┌── Virgil Goodman Hinshaw │ 1876-1952 ┌── Virgil Goodman Hinshaw, Jr. ──┤ │ 1919-1995 │ │ └── Eva C. Piltz │ c1885-1923 Stephen Pryor Hinshaw ───┤ B: 1952 │ ┌── Frank B. Pryor │ │ └── Alene Kinsey Pryor ───────────┤ 1925-2014 │ └── Ruth K. (Pryor) M: Roberta L. Wyn ├── Jeffrey Wyn Hinshaw (1986-) 1,2,3 M: Kelly - └── Evan R. Hinshaw 4
|Stephen Pryor Hinshaw [ID 07419]||Click here to switch to Ahnentafel view:|
Born 1952, Columbus, Franklin County, Ohio.1
Stephen received a B.A. from Harvard University in 1974; an M.A. in Clinical Psychology from the University of California, Los Angeles, in 1979; a Ph.D. in Clinical Psychology, also from U.C.L.A., in 1983.5,6
He married Roberta L. Wyn, Sep 2 1984, Alameda County, California.1,7 Roberta was born about 1951.7
He then married Kelly -.4
Stephen is a Professor of Psychology at the University of California at Berkeley.1 He is a noted researcher and author specializing in developmental disorders, especially ADD/ADHD. For more on Stephen's professional background, see:
In October 2002 Stephen's latest book went on sale, titled "The Years of Silence are Past: My Father's Life with Bipolar Disorder":1,8
From the publisher:1,8
2.3 million Americans, approximately 1.2% of the U.S. population, suffer from bipolar disorder and nearly 1 million Canadians suffer from severe and persistent mental illness. Mental disorders are now recognized to rival major physical diseases as the leading cause of economic, physical, and psychological burdens worldwide. Stephen Hinshaw's compelling account of his father's life-long struggle with bipolar disease reveals the isolation, confusion, hopelessness, and destruction of serious mental illness that patients and their families experience. Hinshaw, an academic psychologist, incorporates the range of factors that contribute to serious mental disorder, as well as issues of self-image, resilience, diagnosis and treatment. His belief that devastating and even debilitating life experiences can yield strength, gentleness, and resilience is reflected in the compassionate description of his father's life. Stephen P. Hinshaw s Professor of Psychology and former Director of the Clinical Science program at the University of California, Berkeley. He has authored over 120 articles, chapters and reviews and is the author of the book, Attention Deficits and Hyperactivity in Children (Sage, 1994).
"Publishers Weekly" noted:8
Stephen Hinshaw ... has written a powerful account of what it is to be the son of a man who lost not only his way, but his mind as well. ... Hinshaw portrays his father’s struggles with clear-eyed compassion and describes vividly the complexity of their relationship. ... Professor Hinshaw has written a compelling book about fathers and sons, madness, and the intolerance of society and the academic and medical communities. ... He has also written an excellent book, one that will go far beyond the academic world, and for that I am particularly delighted". [from the Foreword by Professor Kay Redfield Jamison, author of "An Unquiet Mind"]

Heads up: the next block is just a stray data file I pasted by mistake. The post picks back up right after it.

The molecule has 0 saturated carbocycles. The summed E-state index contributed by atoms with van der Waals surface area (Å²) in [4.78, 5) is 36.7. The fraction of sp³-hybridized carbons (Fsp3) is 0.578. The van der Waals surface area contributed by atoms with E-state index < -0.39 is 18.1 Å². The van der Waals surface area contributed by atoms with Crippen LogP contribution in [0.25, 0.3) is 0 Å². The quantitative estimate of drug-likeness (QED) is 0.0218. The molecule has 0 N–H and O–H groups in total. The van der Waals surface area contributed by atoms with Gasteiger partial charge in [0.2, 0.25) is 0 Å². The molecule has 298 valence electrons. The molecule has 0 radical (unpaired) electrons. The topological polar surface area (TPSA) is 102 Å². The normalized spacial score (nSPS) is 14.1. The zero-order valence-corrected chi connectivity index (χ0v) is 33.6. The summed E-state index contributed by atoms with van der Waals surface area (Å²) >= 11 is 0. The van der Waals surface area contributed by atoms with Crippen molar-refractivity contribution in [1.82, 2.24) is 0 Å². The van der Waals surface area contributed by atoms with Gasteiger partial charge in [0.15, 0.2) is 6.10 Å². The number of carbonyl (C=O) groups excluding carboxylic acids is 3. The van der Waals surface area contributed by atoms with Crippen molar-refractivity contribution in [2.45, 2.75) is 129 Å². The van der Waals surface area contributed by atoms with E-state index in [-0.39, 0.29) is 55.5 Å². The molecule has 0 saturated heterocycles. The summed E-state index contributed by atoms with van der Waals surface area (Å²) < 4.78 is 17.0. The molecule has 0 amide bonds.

A book reviewer wrote:1
Academic psychologist Hinshaw has skillfully woven both autobiography and biography into this moving and instructive account of his father's mental illness. The book opens with several endearing photographs of his father, from youth to parenthood. But the photos don't reveal the pain: while in the 12th grade in 1936, Hinshaw's father, Virgil (or Junior, as he's called), had jumped off his family's roof in a crazed attempt to save the world. After almost a year of starving himself in a county institution, Junior rebounded to attend Stanford, the University of Iowa and Princeton. Readers then see him living two lives, one full of achievements - meeting with Albert Einstein, working as a philosophy professor at Ohio State, forming a lasting marriage and fathering two children - and the other full of unexpected moments of profound depression and sometimes delusion, which lead him, misdiagnosed, to institutionalization. Sheltered from this family secret until his college days, Hinshaw explains how the silence from his father's absences hung in the air like a toxin. After his father finally shared his suffering with his son, they began years of healing talks about the disorder. Throughout this tender narrative, readers learn about the symptoms that distinguish bipolar disorder from schizophrenia, as well as its possible causes and treatments. Hinshaw's work offers an in-depth look at this illness while celebrating the resilience of a man facing a world of extremes. [Copyright 2002 Reed Business Information, Inc.]
...an astounding work. It is extremely compelling and I found it virtually impossible to put it down once I began reading it. ... It will make an enormous contribution to the field and to the yeoman problems that the stigmatization of mental disorder heaps upon persons with mental illness and their families. For a person of such stature as Stephen Hinshaw to demonstrate the valor to discuss his father's mental illness so openly will be an important contribution to breaking down the barriers caused by stigmatizing mental disorder. It is very rare to find a scientist-clinician capable of producing a work that reflects this breadth. This book has the makings of a classic..." Danté Cicchetti, University of Rochester]
Photo: Stephen Pryor Hinshaw 6
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